Most of the seats in the rear sections of the Lincoln Theatre remained empty during the Backyard Band's 15th anniversary celebration Saturday night, but that wasn't because the concert was sparsely attended. Many in the audience wanted to be up close, and hundreds of fans were wedged in front of the stage.
It was their celebration, too.
The Backyard Band plays go-go, the home-grown funk music style that developed in the District during the mid-'70s and remains one of the city's most vibrant music cultures. The band got its start practicing on tin cans and plastic buckets in the back yards of the 1300 block of Parkwood Place NW. Now it is a top go-go act. And because the music is chronically undervalued and misunderstood outside the go-go community, its audience dogged by a bad reputation, the members of the Backyard Band figured they might as well honor themselves.
Hence this formal event at the storied Lincoln Theatre, marked by pricier-than-usual tickets--$25--and a quartet of roving searchlights that emanated from a truck parked across the street. The festively attired audience sipped champagne and Hennessey. Band members in matching silk shirts presented and received citations ranging from the Marion Barry Humanitarian Award for Community Service (to front man Ralph "Genghis" Glover) to the Mother of the Year Award (to Genghis's mom, Veronica Glover).
"The city's not respecting us. The music industry's not respecting us. So we got to do this type of affair ourselves," said Backyard manager Terrance Cooper, better known as "Coop" in go-go circles. "This is the beginning of a new era. We're proving that we are a strong music industry."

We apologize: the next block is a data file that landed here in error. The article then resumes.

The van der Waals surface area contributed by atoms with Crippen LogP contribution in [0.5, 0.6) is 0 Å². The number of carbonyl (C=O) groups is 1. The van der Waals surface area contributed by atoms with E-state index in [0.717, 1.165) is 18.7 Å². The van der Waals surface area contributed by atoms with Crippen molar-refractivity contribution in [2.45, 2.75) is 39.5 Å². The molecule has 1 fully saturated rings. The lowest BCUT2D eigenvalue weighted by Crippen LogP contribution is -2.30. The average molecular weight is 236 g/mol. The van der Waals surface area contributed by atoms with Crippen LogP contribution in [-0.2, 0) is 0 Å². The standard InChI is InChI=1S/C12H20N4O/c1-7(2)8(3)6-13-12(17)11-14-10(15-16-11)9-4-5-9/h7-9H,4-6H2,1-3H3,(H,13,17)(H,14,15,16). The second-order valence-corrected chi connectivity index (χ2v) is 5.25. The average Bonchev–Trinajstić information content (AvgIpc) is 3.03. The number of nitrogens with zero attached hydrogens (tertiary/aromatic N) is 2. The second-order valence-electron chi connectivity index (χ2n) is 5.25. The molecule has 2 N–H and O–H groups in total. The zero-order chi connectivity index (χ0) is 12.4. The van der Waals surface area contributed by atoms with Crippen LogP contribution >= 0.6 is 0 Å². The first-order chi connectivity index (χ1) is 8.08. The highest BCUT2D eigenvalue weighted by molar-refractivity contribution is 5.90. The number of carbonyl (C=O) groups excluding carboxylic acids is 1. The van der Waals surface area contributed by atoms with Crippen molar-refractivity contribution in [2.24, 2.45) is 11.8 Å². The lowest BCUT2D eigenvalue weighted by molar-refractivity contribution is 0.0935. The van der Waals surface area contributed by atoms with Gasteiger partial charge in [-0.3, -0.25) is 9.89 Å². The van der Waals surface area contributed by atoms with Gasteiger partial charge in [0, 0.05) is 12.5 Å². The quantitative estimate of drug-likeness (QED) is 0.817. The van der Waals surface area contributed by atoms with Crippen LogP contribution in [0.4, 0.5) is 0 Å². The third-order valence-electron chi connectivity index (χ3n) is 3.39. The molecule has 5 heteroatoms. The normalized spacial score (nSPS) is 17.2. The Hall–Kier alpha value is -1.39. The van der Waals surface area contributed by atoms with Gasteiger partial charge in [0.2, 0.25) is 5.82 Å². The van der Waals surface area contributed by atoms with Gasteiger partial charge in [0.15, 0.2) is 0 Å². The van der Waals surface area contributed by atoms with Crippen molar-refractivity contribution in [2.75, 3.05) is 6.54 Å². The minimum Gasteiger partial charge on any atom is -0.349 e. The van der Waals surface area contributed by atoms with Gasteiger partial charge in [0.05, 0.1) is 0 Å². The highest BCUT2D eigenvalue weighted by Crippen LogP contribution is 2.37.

The Backyard Band plays four shows a week. Three are weekly go-gos, recurring gigs at specific locations, usually for an audience of regulars: Every Wednesday night, they play the Icebox, a club on Adams Place NE. Thursdays, they perform at Deno's, on Bladensburg Road NE. Fridays they're at the Capital City Pavilion on Georgia Avenue NW. On Saturday nights, they move around. Altogether, Backyard plays for enough fans each week to overflow the Kennedy Center Concert Hall--drawing power rare for local pop acts outside the go-go scene.
"They're number one, the only band I listen to," said Krystina Bryant, dressed in glistening electric-blue pants and a black halter top. Bryant, 18, lives in Cheverly and has been partying at Backyard shows since she was 14. "They've got the sound and the beats. And they take other material, like hip-hop, and put it into a go-go type of thing."
Many women wore tiny sparkly dresses, and some wore the glitter just on their skin. The males seemed less inclined to dress for the occasion. "I was surprised that Backyard was having an anniversary show here, because they're a band for regular people, not the kind who dress up," said Dante Jones, 22, a graphic designer who lives in Upper Marlboro. He was wearing a DKNY T-shirt, Versace jeans and black leather shoes. "I dressed up a little," he said, and shrugged his shoulders.
His friend Darrell McKinley, 35, was one of the few in the audience old enough to remember when go-go's thumping funk was heard regularly in the city's historic theaters. "When go-go first started, those were the venues that were used--the Atlas, the Howard, the Colony," he said. But no matter where go-go is played, it has the same effect. "There's something about the music," he said. "Go-go fans, we all have a special bond with each other."
Backstage, a comedian known as Nutman wandered around proclaiming that the evening was "one of the greatest events ever," while band members explained why the night was so important.